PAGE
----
MACHU PICCHU AND THE LEGACY OF THE INCAS
Because the Incas left no written history, knowledge of their everyday life is very much a mystery! However, what we do know comes from archaeological finds. Machu Picchu is a spiritual site built by the Incan Empire between 1438 AD - 1532 AD, during their short 100 year reign. Although the Inca themselves were a small ethnic group, they gained control over more than 12 million people from 100 different cultures in an area stretching over 2,500 miles! When the Spanish arrived in the early 1500s, the Inca made the decision to abandon their holy city to preserve its architecture and beauty. As the Inca hoped, Machu Picchu was never discovered by the Spanish conquistadors invading the region in the early 1500s. It wasn’t until 1911, 300 years after it had been abandoned, that French-American explorer Hiram Bingham came across the “lost city” as he was searching for the hidden capital city of Vilcabamba, located 50 miles north. Here are some fun facts about the history and mystery of Machu Picchu and the Legacy of the Incas:
Coya, the Inca queen, played an integral role in ceremonies and was expected to take over for her husband if he was indisposed. She was representative of the moon, and the emperor represented the sun.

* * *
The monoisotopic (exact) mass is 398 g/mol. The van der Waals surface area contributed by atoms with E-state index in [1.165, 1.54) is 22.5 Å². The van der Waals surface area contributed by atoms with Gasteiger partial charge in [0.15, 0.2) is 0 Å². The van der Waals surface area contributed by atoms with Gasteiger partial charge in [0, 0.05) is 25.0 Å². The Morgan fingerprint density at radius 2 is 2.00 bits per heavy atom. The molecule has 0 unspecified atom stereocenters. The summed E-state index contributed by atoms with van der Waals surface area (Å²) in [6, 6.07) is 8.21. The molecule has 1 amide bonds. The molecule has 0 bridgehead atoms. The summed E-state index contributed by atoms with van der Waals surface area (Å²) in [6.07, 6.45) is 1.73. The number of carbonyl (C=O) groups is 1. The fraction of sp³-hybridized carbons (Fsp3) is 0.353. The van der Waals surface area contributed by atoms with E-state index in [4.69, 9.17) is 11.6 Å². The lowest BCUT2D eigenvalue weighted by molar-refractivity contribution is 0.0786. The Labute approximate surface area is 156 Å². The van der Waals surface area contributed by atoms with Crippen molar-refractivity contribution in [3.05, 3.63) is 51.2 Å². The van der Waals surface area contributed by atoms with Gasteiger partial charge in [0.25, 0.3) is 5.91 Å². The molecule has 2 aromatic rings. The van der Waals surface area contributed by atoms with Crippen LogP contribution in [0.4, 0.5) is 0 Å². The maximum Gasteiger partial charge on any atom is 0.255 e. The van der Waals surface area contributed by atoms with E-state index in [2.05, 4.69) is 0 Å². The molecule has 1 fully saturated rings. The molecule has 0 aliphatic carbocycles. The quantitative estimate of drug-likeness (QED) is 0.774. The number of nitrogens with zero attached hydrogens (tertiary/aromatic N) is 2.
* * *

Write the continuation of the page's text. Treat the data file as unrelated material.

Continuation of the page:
SPIRITUALITY ABOVE ALL
Machu Picchu sits in the shadows of two mountains, Montana Picchu and Huayna Picchu, that were used by the Incas for worship and sacrifice. Huayna Picchu is home to the Temple of the Moon which is carved into rock an believed to preserve the mummified bodies of Machu Picchu’s leaders.
IT'S IN THE STARS
Some researchers believe Machu Picchu was built as an astronomical observatory, and the site’s multiple observation points suggest that the Incas worshipped the sun. Twice a year, the sun sits directly over the sacred Intihuatana stone with no shadow.
YOU'VE GOT MAIL
Because the Inca did not have a written language, they were extremely skilled verbal communicators. They had postal system where relay messengers would run across rope bridges to deliver communications to the next team on the other side.
BUILT TO LAST
The Inca’s did not use draft animals, iron tools, or the wheel in the construction of Machu Picchu. It was constructed atop two fault lines, so without the Incan ingenuity, many of the best known buildings at Machu Picchu would’ve crumbled long ago!
WHAT'S FOR DINNER?
The Inca’s drank a beer called Chicha made from fermented maize, and they commonly ate guinea pigs, or cuy, that fed on plants and kitchen scraps inside their homes